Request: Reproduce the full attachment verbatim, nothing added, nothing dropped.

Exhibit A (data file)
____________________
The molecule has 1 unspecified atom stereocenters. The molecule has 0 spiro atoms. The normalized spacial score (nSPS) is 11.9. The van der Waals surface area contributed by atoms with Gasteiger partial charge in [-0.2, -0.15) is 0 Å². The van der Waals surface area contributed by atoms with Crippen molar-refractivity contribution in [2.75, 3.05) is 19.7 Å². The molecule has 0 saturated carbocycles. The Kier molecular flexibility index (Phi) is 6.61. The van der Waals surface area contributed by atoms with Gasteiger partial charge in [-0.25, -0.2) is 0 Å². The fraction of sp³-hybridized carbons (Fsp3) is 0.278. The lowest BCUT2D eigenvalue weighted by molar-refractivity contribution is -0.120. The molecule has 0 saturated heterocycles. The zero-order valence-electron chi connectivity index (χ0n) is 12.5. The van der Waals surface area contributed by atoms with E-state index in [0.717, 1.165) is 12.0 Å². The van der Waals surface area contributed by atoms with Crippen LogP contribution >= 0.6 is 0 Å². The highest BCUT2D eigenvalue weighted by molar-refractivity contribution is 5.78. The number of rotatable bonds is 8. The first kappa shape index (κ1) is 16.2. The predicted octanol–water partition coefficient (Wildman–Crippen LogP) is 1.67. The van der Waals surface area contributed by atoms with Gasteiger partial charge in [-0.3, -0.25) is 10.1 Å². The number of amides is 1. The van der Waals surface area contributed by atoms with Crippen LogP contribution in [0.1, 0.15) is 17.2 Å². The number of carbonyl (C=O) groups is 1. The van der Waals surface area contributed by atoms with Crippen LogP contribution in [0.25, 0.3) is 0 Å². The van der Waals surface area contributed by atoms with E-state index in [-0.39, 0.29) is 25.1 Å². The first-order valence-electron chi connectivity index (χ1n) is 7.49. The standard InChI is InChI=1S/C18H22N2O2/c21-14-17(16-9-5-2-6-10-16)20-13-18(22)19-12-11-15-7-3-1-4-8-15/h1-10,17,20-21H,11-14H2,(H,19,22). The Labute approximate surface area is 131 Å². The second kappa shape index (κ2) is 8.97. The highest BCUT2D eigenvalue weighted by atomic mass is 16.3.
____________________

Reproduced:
The molecule has 1 unspecified atom stereocenters. The molecule has 0 spiro atoms. The normalized spacial score (nSPS) is 11.9. The van der Waals surface area contributed by atoms with Gasteiger partial charge in [-0.2, -0.15) is 0 Å². The van der Waals surface area contributed by atoms with Crippen molar-refractivity contribution in [2.75, 3.05) is 19.7 Å². The molecule has 0 saturated carbocycles. The Kier molecular flexibility index (Phi) is 6.61. The van der Waals surface area contributed by atoms with Gasteiger partial charge in [-0.25, -0.2) is 0 Å². The fraction of sp³-hybridized carbons (Fsp3) is 0.278. The lowest BCUT2D eigenvalue weighted by molar-refractivity contribution is -0.120. The molecule has 0 saturated heterocycles. The zero-order valence-electron chi connectivity index (χ0n) is 12.5. The van der Waals surface area contributed by atoms with E-state index in [0.717, 1.165) is 12.0 Å². The van der Waals surface area contributed by atoms with Crippen LogP contribution >= 0.6 is 0 Å². The highest BCUT2D eigenvalue weighted by molar-refractivity contribution is 5.78. The number of rotatable bonds is 8. The first kappa shape index (κ1) is 16.2. The predicted octanol–water partition coefficient (Wildman–Crippen LogP) is 1.67. The van der Waals surface area contributed by atoms with Gasteiger partial charge in [-0.3, -0.25) is 10.1 Å². The number of amides is 1. The van der Waals surface area contributed by atoms with Crippen LogP contribution in [0.1, 0.15) is 17.2 Å². The number of carbonyl (C=O) groups is 1. The van der Waals surface area contributed by atoms with Crippen LogP contribution in [0.25, 0.3) is 0 Å². The van der Waals surface area contributed by atoms with E-state index in [-0.39, 0.29) is 25.1 Å². The first-order valence-electron chi connectivity index (χ1n) is 7.49. The standard InChI is InChI=1S/C18H22N2O2/c21-14-17(16-9-5-2-6-10-16)20-13-18(22)19-12-11-15-7-3-1-4-8-15/h1-10,17,20-21H,11-14H2,(H,19,22). The Labute approximate surface area is 131 Å². The second kappa shape index (κ2) is 8.97. The highest BCUT2D eigenvalue weighted by atomic mass is 16.3.